Just to be sure, this is not the same „liking“ as on Facebook!

  5. The fifth Weapon of Influence is Authority
    So what are the signs of authority? First it can be the uniform of a policeman or it can be the status of an expert. Obviously you can‘t wear a uniform but you can at least wear a business outfit.You first establish yourself as an expert by letting the customer know what you and your company/venue have achieved. Even better is letting somebody else tell your customer what you have achieved. The important thing is to first establish yourself as „the authority“ or „expert“ and then conduct business transactions.You‘ve probably seen commercials where authority is borrowed by referring to other authorities like scientists in scientific studies.
  6. The sixth Weapon of Influence is Scarcity
    We all want to avoid losing something. In fact we are twice as much adversed to losing than to gaining something as my other post explains. We think we are going to loose whatever it is that is scarce it if we don‘t react.Making something like the option on a meeting room scarce by placing a deadline on the option leads our customer to decide faster making it easier for everyone involved to plan a meeting in a timely manner. When making an irresistible offer always put a time constraint on it to invoke scarcity. Thats what the „for a limited time only“ offers are all about.


Use these Weapons of Influence to your customers benefit and you will increase your sales by at least 30%. Let me know how it worked for you by commenting below.


10 Tips on Designing Conference Centers

Conference Centers are designed by architects. Architects are chosen because of the iconic designs they have produced and rightly so. That the building looks fantastic is one of the most important factors for its owner. Problems arise when the every day to day business needs are not factored into the design. So here are my 10 most important tips for architects and their conference center clients.


  1. Logistics: Ask yourself what makes the cash register ring. It‘s all about getting the most use out of the building. This means events have to get in and out of the building the fastest way possible. So be sure to make the loading bay doors, hallways and elevators inside the building most accommodating to the process of moving goods in and out of the building. Keep the distance to main stages or areas short and as straight as possible. If the main areas are not on ground level, then make sure the elevator is at least 2 X 4 meters large and able to carry at least 2 tons.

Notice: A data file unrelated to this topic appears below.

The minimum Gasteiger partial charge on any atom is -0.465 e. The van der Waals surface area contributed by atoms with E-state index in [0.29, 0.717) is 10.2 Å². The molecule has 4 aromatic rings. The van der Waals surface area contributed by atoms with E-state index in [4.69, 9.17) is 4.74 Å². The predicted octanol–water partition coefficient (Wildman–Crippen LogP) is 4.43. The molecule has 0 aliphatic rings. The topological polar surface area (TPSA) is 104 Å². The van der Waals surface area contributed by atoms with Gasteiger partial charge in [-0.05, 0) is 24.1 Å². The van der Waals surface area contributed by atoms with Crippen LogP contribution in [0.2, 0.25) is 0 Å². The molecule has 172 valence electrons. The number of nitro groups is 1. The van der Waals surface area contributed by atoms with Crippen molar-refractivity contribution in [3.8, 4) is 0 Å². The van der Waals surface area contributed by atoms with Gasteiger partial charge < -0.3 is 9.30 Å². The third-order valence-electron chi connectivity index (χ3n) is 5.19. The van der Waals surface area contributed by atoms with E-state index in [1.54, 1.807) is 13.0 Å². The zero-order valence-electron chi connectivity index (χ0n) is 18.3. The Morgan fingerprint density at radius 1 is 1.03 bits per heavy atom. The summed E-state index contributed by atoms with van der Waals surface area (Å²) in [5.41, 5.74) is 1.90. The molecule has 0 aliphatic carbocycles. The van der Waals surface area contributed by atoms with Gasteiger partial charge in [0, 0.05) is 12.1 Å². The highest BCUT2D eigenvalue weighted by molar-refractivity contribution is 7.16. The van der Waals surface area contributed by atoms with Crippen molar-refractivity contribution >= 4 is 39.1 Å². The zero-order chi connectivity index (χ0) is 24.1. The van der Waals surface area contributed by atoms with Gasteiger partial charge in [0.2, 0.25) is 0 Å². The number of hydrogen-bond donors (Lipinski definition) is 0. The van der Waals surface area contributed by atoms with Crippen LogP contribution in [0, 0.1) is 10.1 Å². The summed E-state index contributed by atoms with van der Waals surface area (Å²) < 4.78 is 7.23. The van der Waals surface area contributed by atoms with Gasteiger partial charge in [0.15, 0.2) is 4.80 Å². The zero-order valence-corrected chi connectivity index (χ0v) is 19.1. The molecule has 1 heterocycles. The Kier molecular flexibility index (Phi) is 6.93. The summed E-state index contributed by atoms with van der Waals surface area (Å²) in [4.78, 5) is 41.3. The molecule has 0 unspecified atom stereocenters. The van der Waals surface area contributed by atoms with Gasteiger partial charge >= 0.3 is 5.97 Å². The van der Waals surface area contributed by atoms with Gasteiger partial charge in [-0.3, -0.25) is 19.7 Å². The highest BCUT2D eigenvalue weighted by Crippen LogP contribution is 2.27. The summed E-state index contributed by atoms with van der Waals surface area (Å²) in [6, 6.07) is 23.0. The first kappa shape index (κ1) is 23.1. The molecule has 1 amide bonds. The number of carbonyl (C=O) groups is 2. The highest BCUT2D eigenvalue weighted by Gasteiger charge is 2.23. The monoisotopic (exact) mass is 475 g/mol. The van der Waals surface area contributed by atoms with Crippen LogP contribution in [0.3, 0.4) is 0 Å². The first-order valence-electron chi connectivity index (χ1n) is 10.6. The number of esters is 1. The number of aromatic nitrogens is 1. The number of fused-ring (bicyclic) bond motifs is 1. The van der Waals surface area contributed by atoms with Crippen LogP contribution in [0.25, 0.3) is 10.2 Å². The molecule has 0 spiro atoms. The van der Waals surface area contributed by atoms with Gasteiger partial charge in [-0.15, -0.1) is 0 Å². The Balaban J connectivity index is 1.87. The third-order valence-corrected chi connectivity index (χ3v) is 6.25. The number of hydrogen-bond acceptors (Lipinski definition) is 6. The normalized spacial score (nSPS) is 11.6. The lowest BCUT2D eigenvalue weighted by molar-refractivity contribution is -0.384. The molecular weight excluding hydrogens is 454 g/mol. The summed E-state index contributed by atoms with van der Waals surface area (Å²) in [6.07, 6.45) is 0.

2. Structural Support: Ceilings must be able to support lighting, sound and other event related fixtures that are temporarily installed for the event. The weight can reach as much as a ton per square meter over the stage area. Easily accessible hanging points must be installed to accommodate these additional fixtures. Pillars in a meeting room mean lost revenue to the venue because any seating areas that do not have a view of the stage cannot be sold. The floor must be able to support at least 500 kg per square meter. Anything under that will automatically make it almost impossible to set up an exhibition or display a car.
  3. Acoustics: Sound isolation of meeting rooms from other areas is very important. Things like moving walls or doors to hallways must provide isolation > 52 db. If not it will be impossible to use the space efficiently due to external noise. The acoustics of a meeting room itself must be tailored to speech. Do not attempt to construct a multipurpose room with mixed usage for classic, rock and speech. The ramifications for getting the acoustics right are immensely expensive and always a tradeoff. Never try to hide loudspeakers. A loudspeaker that is not seen is not heard. Try designing the loudspeaker into the room.
  4. Room dimensions: Every meeting room needs a minimum of height from floor to ceiling depending on the intended capacity. This is due to stage and video screen size requirements. The more capacity a room has the higher the ceiling must be. A small meeting room up to 150 people will need a ceiling height of at least 3.5 meters. A larger meeting room of 1000 people will need at least 8 meters.